Christiaan Greyling celebrates victory in the 2017 Otter African Trail Run together with Kane Reilly (left) and Robbie Rorich who filled the minor podium positions. All three will be contesting tomorrow's race. Photo: Stephen Granger

All trails this week lead to the enchanting coastal forest resort of Nature’s Valley, where South Africa’s leading trail athletes have assembled for Saturday's 11th running of the Otter African Trail Run.

Not for nothing does the 42km race carry the epithet “Grail of Trail”. The race is unquestionably South Africa’s leading marathon-distance trail event and as a result has attracted the best athletes to compete for the considerable prestige and honour associated with an Otter podium position.

The legacy of the event, which takes place along one of the most beautiful stretches of coastline on the planet, through the Tsitsikama Section of the Garden Route National Park, has also attracted a steady stream of top international athletes, never more so than last year, when the race doubled as the Grand Finale to the inaugural Golden Trail Series.

The world elites ran the “Retto” last year – the Otter in reverse, from Nature’s Valley to Storm’s River.  Tomorrow reverts to the classic east to west “Otter” direction between Storm’s River and Nature’s Valley and South Africa’s finest will be chasing the classic records of 3 hrs 59 min 29 sec and 4 hrs 55 min 48 sec, established by Swiss athlete Marc Lauenstein and New Zealand’s Ruby Muir in 2016 and 2013 respectively.

Cape Town’s Kane Reilly is likely the most talented trail athlete in South Africa never to have won the Otter.  Many of the country’s top trail races list Reilly’s name behind their race record, but success at the Otter has been elusive.  His form leading up to the race has been impressive, notably his record-breaking performance at the Table Mountain Challenge last month.

His dual role as athlete and full-time employee for Salomon – the race sponsor – has possibly counted against his success on the trail at the Otter, but if he can be sufficiently focused on the race tomorrow, he has every chance of correcting the aberration on his otherwise near-perfect South African trail-running CV.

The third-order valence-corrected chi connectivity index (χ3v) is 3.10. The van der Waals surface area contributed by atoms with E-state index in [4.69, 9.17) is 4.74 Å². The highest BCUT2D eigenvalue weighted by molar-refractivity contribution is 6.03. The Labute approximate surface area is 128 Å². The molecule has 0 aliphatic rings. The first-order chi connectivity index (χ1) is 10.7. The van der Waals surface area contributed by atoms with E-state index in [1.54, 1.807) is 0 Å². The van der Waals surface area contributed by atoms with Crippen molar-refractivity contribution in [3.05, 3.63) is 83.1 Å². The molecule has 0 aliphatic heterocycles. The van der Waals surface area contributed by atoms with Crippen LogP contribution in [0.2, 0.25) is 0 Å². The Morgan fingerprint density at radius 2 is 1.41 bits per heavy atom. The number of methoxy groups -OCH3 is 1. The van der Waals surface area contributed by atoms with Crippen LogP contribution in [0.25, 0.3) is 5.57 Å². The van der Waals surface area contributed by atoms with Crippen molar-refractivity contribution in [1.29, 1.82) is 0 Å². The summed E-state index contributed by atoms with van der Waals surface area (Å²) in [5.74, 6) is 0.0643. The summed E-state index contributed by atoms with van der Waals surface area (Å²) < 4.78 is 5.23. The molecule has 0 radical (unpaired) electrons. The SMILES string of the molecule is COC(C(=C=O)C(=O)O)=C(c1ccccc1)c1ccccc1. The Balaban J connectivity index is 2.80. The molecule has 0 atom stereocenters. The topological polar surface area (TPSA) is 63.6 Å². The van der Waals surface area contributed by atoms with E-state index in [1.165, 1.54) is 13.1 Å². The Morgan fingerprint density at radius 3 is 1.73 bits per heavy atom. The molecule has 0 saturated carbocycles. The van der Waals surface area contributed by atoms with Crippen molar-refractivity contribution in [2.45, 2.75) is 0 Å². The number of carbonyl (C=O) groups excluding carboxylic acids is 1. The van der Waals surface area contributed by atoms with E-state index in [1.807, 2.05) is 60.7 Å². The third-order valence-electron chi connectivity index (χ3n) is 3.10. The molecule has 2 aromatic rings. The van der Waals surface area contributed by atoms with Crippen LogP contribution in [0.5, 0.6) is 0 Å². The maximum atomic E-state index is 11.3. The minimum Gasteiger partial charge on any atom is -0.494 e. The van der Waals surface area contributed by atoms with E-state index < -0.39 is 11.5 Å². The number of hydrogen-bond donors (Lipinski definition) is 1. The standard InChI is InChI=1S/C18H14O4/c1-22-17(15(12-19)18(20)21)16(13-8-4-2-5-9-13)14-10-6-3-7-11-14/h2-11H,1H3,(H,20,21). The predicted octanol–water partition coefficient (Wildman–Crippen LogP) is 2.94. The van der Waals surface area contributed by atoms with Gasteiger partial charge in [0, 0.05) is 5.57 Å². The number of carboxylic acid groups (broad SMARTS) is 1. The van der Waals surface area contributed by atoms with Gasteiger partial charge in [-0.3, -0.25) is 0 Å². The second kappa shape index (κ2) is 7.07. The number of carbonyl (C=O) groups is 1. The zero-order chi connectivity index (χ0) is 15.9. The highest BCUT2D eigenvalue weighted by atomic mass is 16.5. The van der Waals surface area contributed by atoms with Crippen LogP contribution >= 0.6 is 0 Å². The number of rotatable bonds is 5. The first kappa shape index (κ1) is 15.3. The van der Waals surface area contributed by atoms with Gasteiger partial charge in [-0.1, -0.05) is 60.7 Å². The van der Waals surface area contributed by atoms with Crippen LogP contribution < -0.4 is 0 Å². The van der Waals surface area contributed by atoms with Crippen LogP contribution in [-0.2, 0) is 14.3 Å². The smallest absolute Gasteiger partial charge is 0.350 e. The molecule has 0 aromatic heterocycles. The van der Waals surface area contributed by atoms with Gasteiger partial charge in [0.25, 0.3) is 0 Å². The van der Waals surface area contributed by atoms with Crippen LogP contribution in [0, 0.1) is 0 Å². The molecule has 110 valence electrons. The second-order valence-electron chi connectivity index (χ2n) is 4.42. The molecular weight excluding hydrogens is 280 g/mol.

But Reilly won’t have it easy.  Ranged against him is Gauteng racing attorney, Johardt van Heerden, in the form of his life, having enjoyed a decisive victory over Reilly at the Whale Trail in August, Christiaan Greyling, whose strong finish took him to victory over Reilly at the Otter two years ago and Robbie Rorich, first of the South Africans in last year’s race in the fastest time ever run by a South African.

And with vastly improved Timothy Chambers, former double Whale Trail champion, Melikhaya Msizi and Eastern Cape’s Mvuyisi Gcogco in the line-up, the race will not be lacking in depth of talent even without the heavy contingent of internationals this year.

The women’s competition promises to yield an equal dividend of excitement and unpredictability, with the stage set for a generational showdown between the experience and proven quality of past winner, Landie Greyling, and Nicolette Griffioen and the vastly talented younger pretenders to the throne, Toni McCann and Bianca Tarboton.

Like Reilly, a win at the Otter is virtually the only significant absence in Griffioen’s South African racing CV and she has the grit and mental strength to turn that around tomorrow, while Greyling is returning to her impressive best form after injuries earlier this year.  McCann shocked many of the internationals last year by leading the race through 30km before placing third, while Tarboton’s natural speed has marked her for future international success.

Academic pressure could impact the outcome.  Both Griffioen and Tarboton have had to focus on important study requirements, and with the latter having arrived late last night due to pressure to submit an important assignment for her Chemical Engineering qualification this could give an edge to the more race-focused McCann and Greyling.All trails this week lead to the enchanting coastal forest resort of Nature’s Valley, where South Africa’s leading trail athletes have assembled for tomorrow’s (Sat) 11th running of the Otter African Trail Run.

Not for nothing does the 42km race carry the epithet “Grail of Trail”. The race is unquestionably South Africa’s leading marathon-distance trail event and as a result has attracted the best athletes to compete for the considerable prestige and honour associated with an Otter podium position.

The legacy of the event, which takes place along one of the most beautiful stretches of coastline on the planet, through the Tsitsikama Section of the Garden Route National Park, has also attracted a steady stream of top international athletes, never more so than last year, when the race doubled as the Grand Finale to the inaugural Golden Trail Series.

The world elites ran the “Retto” last year – the Otter in reverse, from Nature’s Valley to Storm’s River.  Tomorrow reverts to the classic east to west “Otter” direction between Storm’s River and Nature’s Valley and South Africa’s finest will be chasing the classic records of 3 hrs 59 min 29 sec and 4 hrs 55 min 48 sec, established by Swiss athlete Marc Lauenstein and New Zealand’s Ruby Muir in 2016 and 2013 respectively.

IOL Sport